Foster, Rastrick and Company was located in Stourbridge, West Midlands. They are one of the first steam locomotive manufacturing companies in England.
In 1816, an iron master, James Foster and an engineer, John Rastrick became partners in business and eventually set up the company Foster, Rastrick in 1819 to build steam locomotives.
They built only four steam powered locomotives, the most famous being the Stourbridge Lion, which was built in 1828 and was the first ever locomotive to be tested in America. Another two locomotives were ordered for the Delaware and Hudson Canal company by their chief engineer while in England. These arrived in New York in 1829 for testing.
John Rastrick was a judge at the Rainhill Trials in 1829.
The fourth locomotive, the Agenoria was built for Shutt End Colliery railway in Kingswinford, Staffordshire. Because of improvements to the locomotives design, such as mechanical lubrication for its axles, it was in service until 1864. In 1884 it was presented to the Science Museum in london. It is now on display in the National Railway Museum in York.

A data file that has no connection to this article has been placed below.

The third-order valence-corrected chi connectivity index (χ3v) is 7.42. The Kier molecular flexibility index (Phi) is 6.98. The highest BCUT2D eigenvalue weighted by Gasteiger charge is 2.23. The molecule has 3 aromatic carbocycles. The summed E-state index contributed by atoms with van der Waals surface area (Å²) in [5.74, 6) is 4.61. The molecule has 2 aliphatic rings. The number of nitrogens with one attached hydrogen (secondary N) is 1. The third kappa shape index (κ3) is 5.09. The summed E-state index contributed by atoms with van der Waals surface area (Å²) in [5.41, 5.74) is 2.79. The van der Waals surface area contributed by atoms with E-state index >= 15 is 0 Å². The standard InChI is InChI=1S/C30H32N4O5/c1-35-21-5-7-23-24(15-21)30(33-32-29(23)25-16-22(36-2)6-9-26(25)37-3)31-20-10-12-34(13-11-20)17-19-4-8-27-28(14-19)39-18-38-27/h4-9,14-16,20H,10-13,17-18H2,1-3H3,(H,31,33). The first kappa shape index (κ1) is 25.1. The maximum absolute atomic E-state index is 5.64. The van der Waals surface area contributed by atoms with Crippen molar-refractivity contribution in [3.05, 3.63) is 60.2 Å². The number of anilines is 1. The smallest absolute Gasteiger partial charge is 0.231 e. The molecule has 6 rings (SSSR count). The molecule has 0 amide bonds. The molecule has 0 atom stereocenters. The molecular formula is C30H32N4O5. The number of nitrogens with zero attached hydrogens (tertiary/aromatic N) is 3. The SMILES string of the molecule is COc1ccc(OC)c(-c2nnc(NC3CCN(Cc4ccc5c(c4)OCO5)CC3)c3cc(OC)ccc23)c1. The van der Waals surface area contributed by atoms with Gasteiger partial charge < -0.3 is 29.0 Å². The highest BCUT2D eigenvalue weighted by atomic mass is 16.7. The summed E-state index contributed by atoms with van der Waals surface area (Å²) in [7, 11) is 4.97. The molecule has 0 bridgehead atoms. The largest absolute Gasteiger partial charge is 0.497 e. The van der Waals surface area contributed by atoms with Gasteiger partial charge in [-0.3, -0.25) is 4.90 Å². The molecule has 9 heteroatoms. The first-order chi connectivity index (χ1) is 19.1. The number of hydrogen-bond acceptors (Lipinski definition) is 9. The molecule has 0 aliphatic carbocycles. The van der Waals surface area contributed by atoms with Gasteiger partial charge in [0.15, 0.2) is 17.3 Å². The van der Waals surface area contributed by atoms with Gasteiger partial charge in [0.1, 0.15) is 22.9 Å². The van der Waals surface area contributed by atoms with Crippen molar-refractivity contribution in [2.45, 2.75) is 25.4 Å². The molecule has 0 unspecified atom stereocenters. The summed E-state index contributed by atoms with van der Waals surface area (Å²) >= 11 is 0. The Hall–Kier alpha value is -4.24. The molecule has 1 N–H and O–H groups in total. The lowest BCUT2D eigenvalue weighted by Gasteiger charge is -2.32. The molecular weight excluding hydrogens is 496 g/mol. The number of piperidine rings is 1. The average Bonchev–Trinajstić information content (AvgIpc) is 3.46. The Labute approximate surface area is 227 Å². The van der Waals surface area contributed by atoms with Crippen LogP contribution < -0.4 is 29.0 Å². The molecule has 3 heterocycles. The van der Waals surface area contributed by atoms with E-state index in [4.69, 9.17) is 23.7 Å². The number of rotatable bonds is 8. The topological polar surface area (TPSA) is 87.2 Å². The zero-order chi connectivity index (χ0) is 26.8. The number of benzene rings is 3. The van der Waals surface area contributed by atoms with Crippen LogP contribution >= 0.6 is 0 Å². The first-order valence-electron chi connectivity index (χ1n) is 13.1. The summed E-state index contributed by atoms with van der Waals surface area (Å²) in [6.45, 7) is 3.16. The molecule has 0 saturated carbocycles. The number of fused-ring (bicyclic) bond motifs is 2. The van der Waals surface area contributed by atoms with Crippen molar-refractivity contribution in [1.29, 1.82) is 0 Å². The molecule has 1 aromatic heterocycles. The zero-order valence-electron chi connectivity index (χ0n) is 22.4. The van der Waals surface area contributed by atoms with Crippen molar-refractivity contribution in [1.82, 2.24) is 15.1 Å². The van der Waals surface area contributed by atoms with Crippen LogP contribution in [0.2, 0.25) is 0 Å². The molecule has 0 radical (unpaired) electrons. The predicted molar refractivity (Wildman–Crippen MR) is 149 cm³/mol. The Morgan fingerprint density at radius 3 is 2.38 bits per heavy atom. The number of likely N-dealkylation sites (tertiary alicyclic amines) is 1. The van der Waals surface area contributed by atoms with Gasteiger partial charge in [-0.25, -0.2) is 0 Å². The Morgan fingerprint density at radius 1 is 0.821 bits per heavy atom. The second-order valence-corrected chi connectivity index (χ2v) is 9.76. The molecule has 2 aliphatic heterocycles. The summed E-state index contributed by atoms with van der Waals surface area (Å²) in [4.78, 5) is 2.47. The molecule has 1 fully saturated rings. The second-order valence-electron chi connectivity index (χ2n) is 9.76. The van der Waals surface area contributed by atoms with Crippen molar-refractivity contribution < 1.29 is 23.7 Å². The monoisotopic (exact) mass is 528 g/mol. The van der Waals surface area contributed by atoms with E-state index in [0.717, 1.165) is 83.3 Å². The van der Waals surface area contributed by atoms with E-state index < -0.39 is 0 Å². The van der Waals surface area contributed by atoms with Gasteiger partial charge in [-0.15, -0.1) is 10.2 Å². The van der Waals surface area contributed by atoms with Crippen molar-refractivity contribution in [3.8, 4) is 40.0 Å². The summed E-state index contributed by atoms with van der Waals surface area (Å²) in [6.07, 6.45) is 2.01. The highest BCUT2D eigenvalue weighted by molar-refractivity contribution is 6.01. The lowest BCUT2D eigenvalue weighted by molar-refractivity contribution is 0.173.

Sadly the company did not last long, the locomotives they designed and built were soon out dated by George Stephenson's Rocket in 1829. The company was closed in 1831, becoming the Stourbridge Iron Works of John Bradley & Co. James Foster soon took control of this company and in 1832 became the sole owner.
The factory was set on fire in 2004 and now is in a derelict state. Its future is unknown.